John himself barely dodged death in the inferno and could’ve returned to the States with his ship.
Instead, he volunteered for combat on another carrier that was undermanned from losing so many pilots.
Putting his “Country First.”
Three months later John McCain was a Prisoner of War.
On October 26, 1967, on his 23rd mission over North Vietnam, a surface-to-air missile slammed into John’s A-4 Skyhawk jet, blowing it out of the sky.
When John ejected, part of the plane hit him — breaking his right knee, his left arm, his right arm in three places.
An angry mob got to him.
A rifle butt broke his shoulder.
A bayonet pierced his ankle and his groin.
They took him to the Hanoi Hilton, where he lapsed in and out of consciousness for days. He was offered medical care for his injuries if he would give up military information in return.
John McCain said “No”.
After days of neglect, covered in grime, lying in his own waste in a filthy room, a doctor attempted to set John’s right arm without success … and without anesthesia.
His other broken bones and injuries were not treated. John developed a high fever, dysentery. He weighed barely a hundred pounds.
Expecting him to die, his captors placed him in a cell with two other POWs who also expected him to die.
But with their help, John McCain fought on.
So then they put him in solitary confinement…for over two years.
Isolation … incredible heat beating on a tin roof. A light bulb in his cell burning 24 hours a day.
Boarded-up cell windows blocking any breath of fresh air.
The oppressive heat causing boils the size of baseballs under his arms.
The outside world limited to what he could see through a crack in a door.
We hear a lot of talk about hope.
John McCain knows about hope. That’s all he had to survive on. For propaganda purposes, his captors offered to let him go home.
John McCain refused.
He refused to leave ahead of men who’d been there longer.
He refused to abandon his conscience and his honor, even for his freedom.
He refused, even though his captors warned him, “It will be very bad for you.”
They were right.
The guards cracked ribs, broke teeth off at the gums. They cinched a rope around his arms and painfully drew his shoulders back.
Over four days, every two to three hours, the beatings resumed. During one especially fierce beating, he fell, again breaking his arm.
John was beaten for communicating with other prisoners.
He was beaten for NOT communicating with so-called “peace delegations.”
He was beaten for not giving information during interrogations.
When his captors wanted the names of other pilots in his squadron, John gave them the names of the offensive line of the Green Bay Packers.
Whenever John was returned to his cell — walking if he could, dragged if he couldn’t — as he passed his fellow POWs, he would call out to them.
He’d smile … and give them a thumbs-up.
For five-and-a-half years this went on.
John McCain’s bones may have been broken but his spirit never was.
Now, being a POW certainly doesn’t qualify anyone to be President.
But it does reveal character.
This is the kind of character that civilizations from the beginning of history have sought in their leaders.
It’s pretty clear there are two questions we will never have to ask ourselves, “Who is this man?” and “Can we trust this man with the Presidency?”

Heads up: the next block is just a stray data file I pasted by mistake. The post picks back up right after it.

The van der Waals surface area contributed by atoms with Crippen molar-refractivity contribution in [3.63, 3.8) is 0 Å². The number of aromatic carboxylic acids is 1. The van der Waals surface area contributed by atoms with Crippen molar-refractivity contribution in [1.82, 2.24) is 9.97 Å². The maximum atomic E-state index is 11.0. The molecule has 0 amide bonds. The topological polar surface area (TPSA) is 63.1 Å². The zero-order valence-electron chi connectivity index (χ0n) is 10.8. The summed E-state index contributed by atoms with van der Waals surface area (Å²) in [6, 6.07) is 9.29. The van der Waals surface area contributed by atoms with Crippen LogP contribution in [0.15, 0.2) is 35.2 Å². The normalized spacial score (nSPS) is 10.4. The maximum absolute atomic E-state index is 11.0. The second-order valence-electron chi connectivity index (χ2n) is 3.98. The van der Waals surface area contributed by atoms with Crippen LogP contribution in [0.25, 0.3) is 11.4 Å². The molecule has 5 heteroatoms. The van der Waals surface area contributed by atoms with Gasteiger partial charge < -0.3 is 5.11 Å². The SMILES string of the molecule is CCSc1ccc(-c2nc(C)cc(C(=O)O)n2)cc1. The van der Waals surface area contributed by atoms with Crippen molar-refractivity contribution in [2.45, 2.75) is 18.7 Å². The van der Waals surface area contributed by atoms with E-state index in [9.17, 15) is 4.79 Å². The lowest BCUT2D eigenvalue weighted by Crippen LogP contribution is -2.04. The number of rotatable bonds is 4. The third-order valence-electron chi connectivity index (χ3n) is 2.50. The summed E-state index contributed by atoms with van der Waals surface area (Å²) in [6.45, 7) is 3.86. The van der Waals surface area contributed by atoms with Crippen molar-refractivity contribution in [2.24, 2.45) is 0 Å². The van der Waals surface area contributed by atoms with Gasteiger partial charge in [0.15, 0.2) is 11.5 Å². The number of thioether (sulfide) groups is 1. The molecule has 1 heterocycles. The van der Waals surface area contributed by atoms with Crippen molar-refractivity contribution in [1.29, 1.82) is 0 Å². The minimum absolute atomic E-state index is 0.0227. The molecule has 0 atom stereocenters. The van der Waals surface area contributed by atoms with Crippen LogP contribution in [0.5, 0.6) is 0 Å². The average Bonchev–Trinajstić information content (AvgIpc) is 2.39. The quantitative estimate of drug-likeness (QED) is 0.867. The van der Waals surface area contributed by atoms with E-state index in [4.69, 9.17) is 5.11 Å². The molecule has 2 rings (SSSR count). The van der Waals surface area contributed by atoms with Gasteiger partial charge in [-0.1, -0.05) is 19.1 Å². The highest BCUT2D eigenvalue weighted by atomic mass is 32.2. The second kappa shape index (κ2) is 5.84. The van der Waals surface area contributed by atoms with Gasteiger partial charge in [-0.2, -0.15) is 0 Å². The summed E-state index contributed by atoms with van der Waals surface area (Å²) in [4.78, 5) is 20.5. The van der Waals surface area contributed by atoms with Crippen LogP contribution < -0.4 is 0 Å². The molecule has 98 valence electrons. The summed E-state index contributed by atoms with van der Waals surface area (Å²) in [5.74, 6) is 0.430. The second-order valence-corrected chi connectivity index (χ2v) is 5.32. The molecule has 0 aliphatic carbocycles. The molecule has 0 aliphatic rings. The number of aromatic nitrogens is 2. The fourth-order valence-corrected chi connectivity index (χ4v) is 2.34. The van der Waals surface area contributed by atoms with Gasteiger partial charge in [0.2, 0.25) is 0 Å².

He has been to Iraq eight times since 2003.
He went seeking truth, not publicity.
When he travels abroad, he prefers quietly speaking to the troops amidst the heat and hardship of their daily lives.
And the same character that marked John McCain’s military career has also marked his political career.
This man, John McCain is not intimidated by what the polls say or by what is politically safe or popular.
At a point when the war in Iraq was going badly and the public lost confidence, John stood up and called for more troops.
And now we are winning.
Ronald Reagan was John McCain’s hero.
And President Reagan admired John tremendously.
But when the President proposed putting U.S. troops in Beirut, John McCain, a freshman Congressman, stood up and cast a vote against his hero because he thought the deployment was a mistake.
My friends … that is character you can believe in.
For years, members of Congress, Republican and Democrat alike, have gouged the taxpayer with secret earmark spending.
Well, he has never sought an earmark.
I’ve experienced John’s character first hand.
In 1993, when I was thinking of running for the Senate, I went to John for advice. He convinced me I could help make a difference for our country.
I won that election, and with Republican control of Congress, we reformed welfare.
We balanced the budget.
And we began rebuilding our military.
What I remember most about those years is sitting next to John on the Senate floor as he led battle after battle to change the acrimonious, pork barreling, self serving ways of Washington.
The Senate has always had more than its share of smooth talkers.
And big talkers.
It still has.
But while others were talking reform, John McCain led the effort to make reform happen — always pressing, always moving for what he believed was right and necessary to restore the people’s faith in their government.
Confronting when necessary, reaching across the aisle when possible, John personified why we came to Washington in the first place.
It didn’t always set too well with some of his colleagues.
Some of those fights were losing efforts.
Some were not.
But a man who never quits is never defeated.
Because John McCain stood up our country is better off.
The respect he is given around the world is not because of a teleprompter speech designed to appeal to American critics abroad, but because of decades of clearly demonstrated character and statesmanship.